Coder vs Programmer: Determining Which Best Fits Your Needs

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Rafael Timbó
Rafael Timbó
Chief Technology Officer

Table of Contents

The terms "coder" and "programmer" may be used interchangeably outside the tech world, but inside the industry, they mean very different things. Here's how they stack up and how you can find the right role for your development team.
Published on
March 3, 2023
Updated on
April 11, 2024

Every industry has its jargon, and the tech sector is no exception. Bugs, cookies, and sprints have very different meanings in tech than outside the industry.  "Coder" and "programmer" are terms that carry important nuance that few non-techies grasp. That's a problem for managers who aren't familiar with the development world because if they miss the differences, they may hire the wrong employee for the job.

The terms are sometimes used interchangeably, but the most general difference is that programmers concern themselves first with logic and project mapping, while coders specialize in converting that logic into a script that a processor can read. One is more advanced than the other, and they contribute to the team in different ways, but plenty of overlap exists between the two — both are essential to a successful product design.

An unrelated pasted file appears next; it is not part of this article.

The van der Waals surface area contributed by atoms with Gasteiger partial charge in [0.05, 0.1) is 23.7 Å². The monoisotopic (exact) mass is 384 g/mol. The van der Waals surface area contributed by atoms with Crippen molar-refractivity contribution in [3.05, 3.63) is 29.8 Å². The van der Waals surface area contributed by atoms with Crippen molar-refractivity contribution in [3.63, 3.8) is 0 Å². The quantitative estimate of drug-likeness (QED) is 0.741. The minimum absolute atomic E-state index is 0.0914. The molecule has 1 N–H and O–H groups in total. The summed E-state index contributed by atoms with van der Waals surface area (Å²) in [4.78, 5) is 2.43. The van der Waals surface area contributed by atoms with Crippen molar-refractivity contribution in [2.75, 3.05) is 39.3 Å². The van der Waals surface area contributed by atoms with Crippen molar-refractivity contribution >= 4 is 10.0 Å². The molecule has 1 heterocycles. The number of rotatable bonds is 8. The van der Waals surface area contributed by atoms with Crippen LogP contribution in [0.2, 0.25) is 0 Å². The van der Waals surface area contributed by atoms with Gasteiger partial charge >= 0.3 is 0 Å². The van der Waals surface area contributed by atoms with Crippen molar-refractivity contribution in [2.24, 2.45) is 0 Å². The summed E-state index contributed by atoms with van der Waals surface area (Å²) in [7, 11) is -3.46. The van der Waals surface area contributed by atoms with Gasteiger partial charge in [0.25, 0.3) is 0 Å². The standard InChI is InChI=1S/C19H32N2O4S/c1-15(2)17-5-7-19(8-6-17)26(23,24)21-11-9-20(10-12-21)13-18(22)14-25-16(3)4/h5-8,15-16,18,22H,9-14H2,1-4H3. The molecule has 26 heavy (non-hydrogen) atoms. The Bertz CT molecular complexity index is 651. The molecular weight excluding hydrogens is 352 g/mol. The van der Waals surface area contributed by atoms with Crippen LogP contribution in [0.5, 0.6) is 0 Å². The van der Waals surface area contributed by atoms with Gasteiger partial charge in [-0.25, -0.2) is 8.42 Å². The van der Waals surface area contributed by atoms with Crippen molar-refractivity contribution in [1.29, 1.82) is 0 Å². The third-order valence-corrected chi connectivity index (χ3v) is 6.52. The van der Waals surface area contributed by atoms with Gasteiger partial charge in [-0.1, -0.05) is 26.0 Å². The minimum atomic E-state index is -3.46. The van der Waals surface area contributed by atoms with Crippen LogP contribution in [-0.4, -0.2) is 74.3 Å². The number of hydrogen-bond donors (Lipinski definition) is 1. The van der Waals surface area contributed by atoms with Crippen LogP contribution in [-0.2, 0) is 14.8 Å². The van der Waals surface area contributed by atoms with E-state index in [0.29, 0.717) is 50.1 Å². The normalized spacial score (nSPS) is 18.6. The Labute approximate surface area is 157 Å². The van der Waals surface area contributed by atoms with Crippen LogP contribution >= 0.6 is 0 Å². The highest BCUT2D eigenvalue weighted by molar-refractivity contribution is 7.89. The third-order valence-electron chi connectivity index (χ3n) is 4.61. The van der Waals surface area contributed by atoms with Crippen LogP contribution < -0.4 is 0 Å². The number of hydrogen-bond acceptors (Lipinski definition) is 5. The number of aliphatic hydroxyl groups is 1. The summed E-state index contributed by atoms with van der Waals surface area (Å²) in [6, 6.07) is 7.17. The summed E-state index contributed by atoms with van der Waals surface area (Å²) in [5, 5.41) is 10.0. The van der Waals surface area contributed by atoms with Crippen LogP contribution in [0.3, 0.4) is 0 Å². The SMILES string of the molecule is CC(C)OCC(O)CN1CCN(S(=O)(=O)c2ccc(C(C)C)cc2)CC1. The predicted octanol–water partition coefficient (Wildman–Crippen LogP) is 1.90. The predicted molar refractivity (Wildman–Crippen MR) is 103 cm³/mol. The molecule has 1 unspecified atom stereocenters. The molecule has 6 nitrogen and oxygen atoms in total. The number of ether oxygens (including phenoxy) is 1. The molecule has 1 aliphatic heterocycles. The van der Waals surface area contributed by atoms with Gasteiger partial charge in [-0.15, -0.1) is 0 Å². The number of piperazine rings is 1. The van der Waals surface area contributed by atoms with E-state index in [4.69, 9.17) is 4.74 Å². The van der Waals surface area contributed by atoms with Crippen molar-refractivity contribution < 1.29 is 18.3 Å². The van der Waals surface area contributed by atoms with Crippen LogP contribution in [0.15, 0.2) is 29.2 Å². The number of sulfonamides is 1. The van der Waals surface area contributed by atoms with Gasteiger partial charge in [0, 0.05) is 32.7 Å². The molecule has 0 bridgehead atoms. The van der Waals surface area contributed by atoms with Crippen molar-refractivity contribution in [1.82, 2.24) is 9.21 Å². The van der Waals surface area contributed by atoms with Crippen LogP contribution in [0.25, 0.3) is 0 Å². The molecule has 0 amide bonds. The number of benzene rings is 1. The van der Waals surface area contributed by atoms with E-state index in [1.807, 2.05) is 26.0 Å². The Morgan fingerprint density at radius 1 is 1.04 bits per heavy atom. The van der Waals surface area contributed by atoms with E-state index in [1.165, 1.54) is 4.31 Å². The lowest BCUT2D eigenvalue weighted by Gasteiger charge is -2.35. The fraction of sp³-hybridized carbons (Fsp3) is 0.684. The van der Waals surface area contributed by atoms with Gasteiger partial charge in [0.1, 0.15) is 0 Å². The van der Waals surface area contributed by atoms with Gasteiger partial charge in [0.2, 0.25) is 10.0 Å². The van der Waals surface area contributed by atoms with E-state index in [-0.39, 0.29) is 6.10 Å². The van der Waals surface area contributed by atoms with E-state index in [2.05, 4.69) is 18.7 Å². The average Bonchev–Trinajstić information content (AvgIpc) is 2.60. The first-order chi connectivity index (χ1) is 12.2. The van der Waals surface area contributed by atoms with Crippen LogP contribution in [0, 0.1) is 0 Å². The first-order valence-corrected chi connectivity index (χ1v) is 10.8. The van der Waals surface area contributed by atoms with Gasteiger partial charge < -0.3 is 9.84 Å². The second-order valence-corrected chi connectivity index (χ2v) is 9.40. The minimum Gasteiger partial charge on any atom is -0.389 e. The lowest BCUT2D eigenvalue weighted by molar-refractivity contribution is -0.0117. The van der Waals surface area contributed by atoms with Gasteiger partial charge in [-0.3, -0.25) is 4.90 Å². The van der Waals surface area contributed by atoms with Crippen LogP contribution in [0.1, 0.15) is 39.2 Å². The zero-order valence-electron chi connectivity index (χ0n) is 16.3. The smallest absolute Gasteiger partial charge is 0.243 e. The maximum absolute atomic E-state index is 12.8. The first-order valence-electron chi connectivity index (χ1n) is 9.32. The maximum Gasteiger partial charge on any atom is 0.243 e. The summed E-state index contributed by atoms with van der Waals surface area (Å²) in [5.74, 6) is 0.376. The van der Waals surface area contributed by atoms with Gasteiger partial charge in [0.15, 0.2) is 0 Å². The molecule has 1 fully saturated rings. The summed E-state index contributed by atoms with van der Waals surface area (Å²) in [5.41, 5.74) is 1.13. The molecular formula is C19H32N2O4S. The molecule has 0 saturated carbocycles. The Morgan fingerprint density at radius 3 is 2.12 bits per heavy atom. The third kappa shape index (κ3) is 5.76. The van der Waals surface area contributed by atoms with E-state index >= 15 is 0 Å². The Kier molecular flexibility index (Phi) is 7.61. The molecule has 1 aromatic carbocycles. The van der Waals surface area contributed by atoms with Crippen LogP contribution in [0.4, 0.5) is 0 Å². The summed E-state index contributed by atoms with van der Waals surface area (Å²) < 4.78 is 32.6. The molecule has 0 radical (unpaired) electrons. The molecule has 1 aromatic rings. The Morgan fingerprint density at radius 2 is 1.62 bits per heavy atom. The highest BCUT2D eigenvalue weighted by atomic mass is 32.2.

So what are coders and programmers exactly, and how do they each contribute to software development teams? This comprehensive guide will look into what separates coders from programmers, how to choose which one you need, and where you can find the best talent available for both. Let's go!

Programmer vs Coder: What are the Differences

If you're going to hire the right coder or programmer for your development team, you need to know the role and skills each have and how they differ.

One of the most important differences between a coder and a programmer is the scope of practice. Coding involves translating programming languages into robust, efficient, error-free code to complete specific tasks, but programming considers the code's design, logic, and flow. That makes coding a subset of programming, so you might say that all coding is a part of programming, but not all programming is a part of coding.,

Coders write code. Without concerning themselves about the broader product design, the job of the coder is to input scripts of code into a product, so that the processor performs the required commands.